Feeds

Mobile phone mast-in-a-chip biz sells out for $50m

Blighty-based Picochip finds Californian sugardaddy

Intelligent flash storage arrays

Mindspeed Technologies has agreed to buy UK femtocell leader Picochip for £33.4m ($51.9m), with more than half of that in cash, to help it jump into the burgeoning femtocell business.

Picochip employs about 150 people, most of them at its Bath offices, and leads the world in squeezing femtocell technologies into single chips. This makes it a nice match for Californian Mindspeed, which makes small cells of all kinds and also likes pushing ever more capability into its system on a chip (SoC) designs.

Neither company actually makes stuff, both design integrated chipsets and have them fabricated elsewhere for embedding in a third party's devices. But that's a good business to be in these days and while the market for femtocells - which are small, personal mobile phone base stations - hasn't exactly exploded, as some had hoped, Picochip is certainly one of the leading players.

In getting to that position Picochip has raised something in the region of $100m in venture cash, and borrowed another $9m in November 2010 from the Silicon Valley Bank - coincidentally the bank which is lending Mindspeed the cash to buy Picochip.

As a privately held company, Picochip doesn't publish detailed financials, but hasn't raised any more money since that loan and we're told that the original investors (and staff with shareholdings) are very happy with their position.

That position involves receiving $27.5m in cash, and 15 per cent of Mindspeed's stock, with the possibility of another $25m in early 2013 if performance goals are hit, which should motivate the sales team a bit.

Mindspeed assures us that it isn't planning to grab the IP and run, though the Picochip's intellectual property was part of the attraction. There is talk of a few job losses in administration, where roles are duplicated, but it’s the engineering staff that Mindspeed wanted.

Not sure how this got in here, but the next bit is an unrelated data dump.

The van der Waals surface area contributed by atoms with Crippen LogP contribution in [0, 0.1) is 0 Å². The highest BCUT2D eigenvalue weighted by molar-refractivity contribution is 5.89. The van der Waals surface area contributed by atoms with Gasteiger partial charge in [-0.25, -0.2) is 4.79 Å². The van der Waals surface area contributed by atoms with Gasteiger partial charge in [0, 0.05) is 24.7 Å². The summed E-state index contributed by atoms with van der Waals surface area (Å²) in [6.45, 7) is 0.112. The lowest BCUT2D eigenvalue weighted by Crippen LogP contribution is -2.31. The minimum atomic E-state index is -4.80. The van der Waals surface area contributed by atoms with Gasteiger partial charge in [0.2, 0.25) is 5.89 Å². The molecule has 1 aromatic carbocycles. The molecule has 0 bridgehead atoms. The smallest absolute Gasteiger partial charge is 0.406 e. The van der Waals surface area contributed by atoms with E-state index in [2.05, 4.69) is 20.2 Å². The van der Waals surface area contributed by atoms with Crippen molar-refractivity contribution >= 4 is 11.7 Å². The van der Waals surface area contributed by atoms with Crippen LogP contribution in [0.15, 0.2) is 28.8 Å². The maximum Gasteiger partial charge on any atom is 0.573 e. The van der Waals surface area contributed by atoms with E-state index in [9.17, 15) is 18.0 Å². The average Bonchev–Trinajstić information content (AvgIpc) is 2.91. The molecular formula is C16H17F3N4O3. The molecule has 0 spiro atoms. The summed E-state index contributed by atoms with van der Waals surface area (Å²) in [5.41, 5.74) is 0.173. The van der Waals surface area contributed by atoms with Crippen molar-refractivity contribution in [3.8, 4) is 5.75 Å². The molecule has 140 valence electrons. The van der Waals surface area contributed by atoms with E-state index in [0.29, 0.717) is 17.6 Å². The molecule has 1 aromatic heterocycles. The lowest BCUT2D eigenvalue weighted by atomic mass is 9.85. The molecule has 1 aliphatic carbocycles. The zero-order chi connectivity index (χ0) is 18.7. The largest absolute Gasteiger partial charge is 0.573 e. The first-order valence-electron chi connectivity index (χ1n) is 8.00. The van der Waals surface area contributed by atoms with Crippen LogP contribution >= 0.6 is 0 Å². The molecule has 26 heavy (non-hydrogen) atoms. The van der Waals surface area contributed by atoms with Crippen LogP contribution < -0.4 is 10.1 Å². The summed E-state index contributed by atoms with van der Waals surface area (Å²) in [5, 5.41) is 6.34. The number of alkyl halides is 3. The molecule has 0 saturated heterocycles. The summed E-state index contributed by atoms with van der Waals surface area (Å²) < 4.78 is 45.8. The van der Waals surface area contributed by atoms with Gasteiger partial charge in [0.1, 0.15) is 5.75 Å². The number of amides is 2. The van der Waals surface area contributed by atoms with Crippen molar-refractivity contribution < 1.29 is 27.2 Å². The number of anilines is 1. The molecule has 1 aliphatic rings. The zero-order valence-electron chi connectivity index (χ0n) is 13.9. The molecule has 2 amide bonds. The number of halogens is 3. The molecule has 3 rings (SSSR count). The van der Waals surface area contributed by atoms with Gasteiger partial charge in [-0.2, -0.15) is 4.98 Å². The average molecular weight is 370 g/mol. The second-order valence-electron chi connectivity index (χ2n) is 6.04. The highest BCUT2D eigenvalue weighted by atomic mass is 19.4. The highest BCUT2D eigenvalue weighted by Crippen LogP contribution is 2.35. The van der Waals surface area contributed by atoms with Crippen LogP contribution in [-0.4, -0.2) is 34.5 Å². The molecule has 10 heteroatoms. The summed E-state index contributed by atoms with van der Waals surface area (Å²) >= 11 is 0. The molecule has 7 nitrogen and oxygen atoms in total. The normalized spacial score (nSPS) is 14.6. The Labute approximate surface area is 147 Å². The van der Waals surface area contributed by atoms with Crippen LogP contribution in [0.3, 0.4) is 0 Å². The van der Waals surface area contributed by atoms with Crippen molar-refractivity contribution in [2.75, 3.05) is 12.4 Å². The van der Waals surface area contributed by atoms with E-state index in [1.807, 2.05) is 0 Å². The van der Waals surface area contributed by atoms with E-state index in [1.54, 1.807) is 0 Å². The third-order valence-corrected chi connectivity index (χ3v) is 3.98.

Increasing scale is probably a good thing for both companies, and should the expected femtocell revolution never happen, then at least Picochip's technology can find a home in Mindspeed's micro- and pico-cell chips. ®

Internet Security Threat Report 2014

More from The Register

next story
Facebook pays INFINITELY MORE UK corp tax than in 2012
Thanks for the £3k, Zuck. Doh! you're IN CREDIT. Guess not
Facebook, Apple: LADIES! Why not FREEZE your EGGS? It's on the company!
No biological clockwatching when you work in Silicon Valley
Happiness economics is bollocks. Oh, UK.gov just adopted it? Er ...
Opportunity doesn't knock; it costs us instead
Sysadmin with EBOLA? Gartner's issued advice to debug your biz
Start hoarding cleaning supplies, analyst firm says, and assume your team will scatter
YARR! Pirates walk the plank: DMCA magnets sink in Google results
Spaffing copyrighted stuff over the web? No search ranking for you
Microsoft EU warns: If you have ties to the US, Feds can get your data
European corps can't afford to get complacent while American Big Biz battles Uncle Sam
Don't bother telling people if you lose their data, say Euro bods
You read that right – with the proviso that it's encrypted
prev story

Whitepapers

Cloud and hybrid-cloud data protection for VMware
Learn how quick and easy it is to configure backups and perform restores for VMware environments.
A strategic approach to identity relationship management
ForgeRock commissioned Forrester to evaluate companies’ IAM practices and requirements when it comes to customer-facing scenarios versus employee-facing ones.
High Performance for All
While HPC is not new, it has traditionally been seen as a specialist area – is it now geared up to meet more mainstream requirements?
Three 1TB solid state scorchers up for grabs
Big SSDs can be expensive but think big and think free because you could be the lucky winner of one of three 1TB Samsung SSD 840 EVO drives that we’re giving away worth over £300 apiece.
Security for virtualized datacentres
Legacy security solutions are inefficient due to the architectural differences between physical and virtual environments.